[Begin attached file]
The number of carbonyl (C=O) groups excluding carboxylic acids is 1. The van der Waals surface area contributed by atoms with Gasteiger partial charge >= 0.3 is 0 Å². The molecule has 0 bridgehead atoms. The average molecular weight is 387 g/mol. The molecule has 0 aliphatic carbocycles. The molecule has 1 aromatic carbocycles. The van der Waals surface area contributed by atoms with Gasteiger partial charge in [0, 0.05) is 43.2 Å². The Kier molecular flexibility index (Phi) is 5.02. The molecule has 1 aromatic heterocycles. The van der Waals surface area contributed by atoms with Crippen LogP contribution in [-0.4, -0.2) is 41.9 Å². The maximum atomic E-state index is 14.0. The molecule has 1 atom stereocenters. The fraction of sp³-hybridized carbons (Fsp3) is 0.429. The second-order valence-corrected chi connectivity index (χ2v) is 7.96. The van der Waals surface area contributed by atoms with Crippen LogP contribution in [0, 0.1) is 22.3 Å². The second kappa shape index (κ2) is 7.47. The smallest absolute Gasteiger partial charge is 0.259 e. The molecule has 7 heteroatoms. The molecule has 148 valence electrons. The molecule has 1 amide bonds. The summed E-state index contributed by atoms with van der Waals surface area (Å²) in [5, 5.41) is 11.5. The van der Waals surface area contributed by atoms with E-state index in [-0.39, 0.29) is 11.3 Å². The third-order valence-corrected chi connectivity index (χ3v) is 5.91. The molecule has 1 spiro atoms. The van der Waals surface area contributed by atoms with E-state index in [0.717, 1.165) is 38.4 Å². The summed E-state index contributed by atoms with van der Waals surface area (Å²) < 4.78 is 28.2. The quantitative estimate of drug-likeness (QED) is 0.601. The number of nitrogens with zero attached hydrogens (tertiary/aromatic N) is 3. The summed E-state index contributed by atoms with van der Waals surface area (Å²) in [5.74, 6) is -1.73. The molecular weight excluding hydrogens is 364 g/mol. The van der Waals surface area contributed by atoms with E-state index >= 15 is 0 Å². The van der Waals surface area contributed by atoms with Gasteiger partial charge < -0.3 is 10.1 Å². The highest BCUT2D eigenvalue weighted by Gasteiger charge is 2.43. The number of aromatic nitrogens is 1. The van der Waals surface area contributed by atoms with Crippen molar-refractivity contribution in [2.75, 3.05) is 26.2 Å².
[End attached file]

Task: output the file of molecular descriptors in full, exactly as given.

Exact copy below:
The number of carbonyl (C=O) groups excluding carboxylic acids is 1. The van der Waals surface area contributed by atoms with Gasteiger partial charge >= 0.3 is 0 Å². The molecule has 0 bridgehead atoms. The average molecular weight is 387 g/mol. The molecule has 0 aliphatic carbocycles. The molecule has 1 aromatic carbocycles. The van der Waals surface area contributed by atoms with Gasteiger partial charge in [0, 0.05) is 43.2 Å². The Kier molecular flexibility index (Phi) is 5.02. The molecule has 1 aromatic heterocycles. The van der Waals surface area contributed by atoms with Crippen LogP contribution in [-0.4, -0.2) is 41.9 Å². The maximum atomic E-state index is 14.0. The molecule has 1 atom stereocenters. The fraction of sp³-hybridized carbons (Fsp3) is 0.429. The second-order valence-corrected chi connectivity index (χ2v) is 7.96. The van der Waals surface area contributed by atoms with Crippen LogP contribution in [0, 0.1) is 22.3 Å². The second kappa shape index (κ2) is 7.47. The smallest absolute Gasteiger partial charge is 0.259 e. The molecule has 7 heteroatoms. The molecule has 148 valence electrons. The molecule has 1 amide bonds. The summed E-state index contributed by atoms with van der Waals surface area (Å²) in [5, 5.41) is 11.5. The van der Waals surface area contributed by atoms with E-state index in [-0.39, 0.29) is 11.3 Å². The third-order valence-corrected chi connectivity index (χ3v) is 5.91. The molecule has 1 spiro atoms. The van der Waals surface area contributed by atoms with E-state index in [0.717, 1.165) is 38.4 Å². The summed E-state index contributed by atoms with van der Waals surface area (Å²) < 4.78 is 28.2. The quantitative estimate of drug-likeness (QED) is 0.601. The number of nitrogens with zero attached hydrogens (tertiary/aromatic N) is 3. The summed E-state index contributed by atoms with van der Waals surface area (Å²) in [5.74, 6) is -1.73. The molecular weight excluding hydrogens is 364 g/mol. The van der Waals surface area contributed by atoms with E-state index >= 15 is 0 Å². The van der Waals surface area contributed by atoms with Gasteiger partial charge < -0.3 is 10.1 Å². The highest BCUT2D eigenvalue weighted by Gasteiger charge is 2.43. The number of aromatic nitrogens is 1. The van der Waals surface area contributed by atoms with Crippen molar-refractivity contribution in [2.75, 3.05) is 26.2 Å².